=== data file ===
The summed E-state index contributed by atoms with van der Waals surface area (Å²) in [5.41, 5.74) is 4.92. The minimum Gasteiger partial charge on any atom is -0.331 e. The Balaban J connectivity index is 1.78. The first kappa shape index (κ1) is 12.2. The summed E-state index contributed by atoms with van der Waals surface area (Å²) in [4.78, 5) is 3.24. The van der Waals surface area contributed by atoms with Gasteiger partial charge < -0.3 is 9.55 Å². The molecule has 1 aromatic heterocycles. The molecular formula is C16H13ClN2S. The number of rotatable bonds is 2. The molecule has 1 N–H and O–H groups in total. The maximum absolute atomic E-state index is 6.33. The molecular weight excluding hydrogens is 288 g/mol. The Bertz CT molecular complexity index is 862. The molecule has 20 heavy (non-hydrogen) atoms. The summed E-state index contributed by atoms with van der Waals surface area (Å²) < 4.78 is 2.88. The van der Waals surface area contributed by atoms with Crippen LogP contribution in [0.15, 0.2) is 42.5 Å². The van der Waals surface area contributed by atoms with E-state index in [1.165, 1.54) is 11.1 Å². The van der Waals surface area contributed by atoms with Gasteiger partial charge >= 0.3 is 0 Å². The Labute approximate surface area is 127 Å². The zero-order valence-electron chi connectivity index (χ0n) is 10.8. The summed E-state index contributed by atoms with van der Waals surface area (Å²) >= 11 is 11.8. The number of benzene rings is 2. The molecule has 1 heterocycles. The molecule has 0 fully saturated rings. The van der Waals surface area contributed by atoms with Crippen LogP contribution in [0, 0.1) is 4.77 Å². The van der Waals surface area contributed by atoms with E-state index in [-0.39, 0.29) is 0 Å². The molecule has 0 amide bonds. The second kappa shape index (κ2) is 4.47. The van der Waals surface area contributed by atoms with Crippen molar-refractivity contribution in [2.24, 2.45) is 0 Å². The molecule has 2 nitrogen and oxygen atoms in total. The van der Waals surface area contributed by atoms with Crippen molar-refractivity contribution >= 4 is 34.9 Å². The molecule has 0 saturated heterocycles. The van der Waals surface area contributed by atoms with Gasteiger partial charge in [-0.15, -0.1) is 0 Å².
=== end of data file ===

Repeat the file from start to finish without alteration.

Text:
The summed E-state index contributed by atoms with van der Waals surface area (Å²) in [5.41, 5.74) is 4.92. The minimum Gasteiger partial charge on any atom is -0.331 e. The Balaban J connectivity index is 1.78. The first kappa shape index (κ1) is 12.2. The summed E-state index contributed by atoms with van der Waals surface area (Å²) in [4.78, 5) is 3.24. The van der Waals surface area contributed by atoms with Gasteiger partial charge < -0.3 is 9.55 Å². The molecule has 1 aromatic heterocycles. The molecular formula is C16H13ClN2S. The number of rotatable bonds is 2. The molecule has 1 N–H and O–H groups in total. The maximum absolute atomic E-state index is 6.33. The molecular weight excluding hydrogens is 288 g/mol. The Bertz CT molecular complexity index is 862. The molecule has 20 heavy (non-hydrogen) atoms. The summed E-state index contributed by atoms with van der Waals surface area (Å²) < 4.78 is 2.88. The van der Waals surface area contributed by atoms with Crippen LogP contribution in [0.15, 0.2) is 42.5 Å². The van der Waals surface area contributed by atoms with E-state index in [1.165, 1.54) is 11.1 Å². The van der Waals surface area contributed by atoms with Gasteiger partial charge >= 0.3 is 0 Å². The Labute approximate surface area is 127 Å². The zero-order valence-electron chi connectivity index (χ0n) is 10.8. The summed E-state index contributed by atoms with van der Waals surface area (Å²) >= 11 is 11.8. The number of benzene rings is 2. The molecule has 1 heterocycles. The molecule has 0 fully saturated rings. The van der Waals surface area contributed by atoms with Crippen LogP contribution in [0, 0.1) is 4.77 Å². The van der Waals surface area contributed by atoms with E-state index in [-0.39, 0.29) is 0 Å². The molecule has 0 amide bonds. The second kappa shape index (κ2) is 4.47. The van der Waals surface area contributed by atoms with Crippen molar-refractivity contribution in [2.24, 2.45) is 0 Å². The molecule has 2 nitrogen and oxygen atoms in total. The van der Waals surface area contributed by atoms with Crippen molar-refractivity contribution >= 4 is 34.9 Å². The molecule has 0 saturated heterocycles. The van der Waals surface area contributed by atoms with Gasteiger partial charge in [-0.15, -0.1) is 0 Å².